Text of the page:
Stack Overflow is a community of 4.7 million programmers, just like you, helping each other.

Join them; it only takes a minute:

Sign up
Join the Stack Overflow community to:
  1. Ask programming questions
  2. Answer and help your peers
  3. Get recognized for your expertise

I needed to initialize a bean at the application startup so I did that in applicationContext.xml. But now I need to inject that bean into an object which is created at runtime. Example:


void doPost(...) {
    new Handler(request); 


public class Handler {

    ProfileManager pm; // I need to inject this ???

    Handler(Request request) {

    void handleRequest(Request request) {
        pm.getProfile(); // example
share|improve this question
up vote 2 down vote accepted

Better approach would be to declare the Handler as Bean as well - assuming that the ProfileManager is already declared - and then autowire the ProfileManager in the Handler bean either with the annotation @Autowired if you are using annotations in your apps, or inside the applicationContext.xml. An example of how to do it in the xml could be:

<bean id="profileManager" class="pckg.ProfileManager" />
<bean id="handler" class="pckg.Handler" >
 <property name="pm" ref="profileManager" />

If you do NOT want to register Handler as bean instantiate it as you do and take the pm instance from spring's ApplicationContext. A way of how to get ApplicationContext inside a web app is shown here

share|improve this answer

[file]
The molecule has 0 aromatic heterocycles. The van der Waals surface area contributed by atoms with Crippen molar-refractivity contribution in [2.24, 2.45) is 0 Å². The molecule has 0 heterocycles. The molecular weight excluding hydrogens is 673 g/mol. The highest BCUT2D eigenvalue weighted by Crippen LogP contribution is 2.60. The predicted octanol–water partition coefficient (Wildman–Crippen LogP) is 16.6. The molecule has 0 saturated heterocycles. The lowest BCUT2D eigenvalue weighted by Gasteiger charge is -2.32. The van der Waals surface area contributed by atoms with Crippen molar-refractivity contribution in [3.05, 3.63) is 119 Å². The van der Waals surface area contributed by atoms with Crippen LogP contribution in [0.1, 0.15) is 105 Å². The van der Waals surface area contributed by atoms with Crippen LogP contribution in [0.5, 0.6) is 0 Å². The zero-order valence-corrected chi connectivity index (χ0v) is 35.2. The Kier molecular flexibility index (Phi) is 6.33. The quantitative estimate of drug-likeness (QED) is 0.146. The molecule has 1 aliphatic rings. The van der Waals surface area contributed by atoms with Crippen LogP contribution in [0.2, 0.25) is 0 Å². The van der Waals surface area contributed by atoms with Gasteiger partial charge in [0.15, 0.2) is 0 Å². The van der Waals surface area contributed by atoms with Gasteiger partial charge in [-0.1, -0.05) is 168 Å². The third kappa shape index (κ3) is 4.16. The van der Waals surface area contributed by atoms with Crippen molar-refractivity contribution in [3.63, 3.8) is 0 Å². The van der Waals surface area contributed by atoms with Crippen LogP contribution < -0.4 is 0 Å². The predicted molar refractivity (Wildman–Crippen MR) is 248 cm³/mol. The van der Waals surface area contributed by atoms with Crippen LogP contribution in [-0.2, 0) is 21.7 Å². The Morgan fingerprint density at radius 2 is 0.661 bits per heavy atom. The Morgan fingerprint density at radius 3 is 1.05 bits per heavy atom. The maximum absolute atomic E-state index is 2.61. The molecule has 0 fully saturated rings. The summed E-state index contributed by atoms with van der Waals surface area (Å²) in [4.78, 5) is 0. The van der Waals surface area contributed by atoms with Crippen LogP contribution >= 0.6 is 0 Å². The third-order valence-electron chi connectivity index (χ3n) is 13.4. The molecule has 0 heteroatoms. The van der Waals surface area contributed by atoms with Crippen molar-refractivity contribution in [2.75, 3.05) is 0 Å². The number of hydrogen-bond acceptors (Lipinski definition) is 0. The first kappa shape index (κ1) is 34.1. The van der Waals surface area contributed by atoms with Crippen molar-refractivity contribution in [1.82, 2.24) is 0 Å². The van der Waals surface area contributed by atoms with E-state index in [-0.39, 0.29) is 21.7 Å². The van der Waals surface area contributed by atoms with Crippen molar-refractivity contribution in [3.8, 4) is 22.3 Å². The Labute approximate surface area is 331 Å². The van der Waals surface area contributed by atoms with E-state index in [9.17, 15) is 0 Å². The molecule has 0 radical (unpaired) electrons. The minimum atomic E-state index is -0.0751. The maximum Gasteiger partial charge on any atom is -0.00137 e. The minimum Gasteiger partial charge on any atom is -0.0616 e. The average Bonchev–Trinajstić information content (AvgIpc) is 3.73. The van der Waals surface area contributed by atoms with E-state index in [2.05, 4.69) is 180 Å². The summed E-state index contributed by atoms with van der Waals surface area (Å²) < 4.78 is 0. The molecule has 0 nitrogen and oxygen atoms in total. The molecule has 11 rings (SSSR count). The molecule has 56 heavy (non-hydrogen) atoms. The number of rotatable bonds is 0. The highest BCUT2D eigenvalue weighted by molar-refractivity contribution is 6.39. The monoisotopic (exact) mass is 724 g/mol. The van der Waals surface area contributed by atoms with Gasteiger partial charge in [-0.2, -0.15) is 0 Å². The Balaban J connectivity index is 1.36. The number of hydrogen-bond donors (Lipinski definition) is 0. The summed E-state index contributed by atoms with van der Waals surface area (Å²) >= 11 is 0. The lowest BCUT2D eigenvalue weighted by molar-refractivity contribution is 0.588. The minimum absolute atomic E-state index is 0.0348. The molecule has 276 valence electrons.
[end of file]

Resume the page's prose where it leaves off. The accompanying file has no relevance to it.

Good point. I was thinking about it and decided to create the Handler only once as you say. Thanks – user219882 Jul 27 '11 at 10:36
Glad I could help! – gred Jul 27 '11 at 10:43

Declare Handler and ProfileManager as a spring bean , initialize them lazily. and inject them don't use new Handler() let Spring do this

share|improve this answer

First of all, I wonder why "Handler" is intilialized over and over again. Using a bean and calling a method multiple times at runtime seems to be just as good in this example.

Apart from that, you can use an aspect that is a bean itself. Inject the ProfileManager there and let the Aspect work on creation of Handler, setting the pm.

share|improve this answer

I agree with the other answers stating that you really should let Spring handle the creation of Handler but if that isn't an option then you could inject ProfileManager into Servlet and then just pass it into the constructor when you create Handler.

share|improve this answer

Your Answer


By posting your answer, you agree to the privacy policy and terms of service.

Not the answer you're looking for? Browse other questions tagged or ask your own question.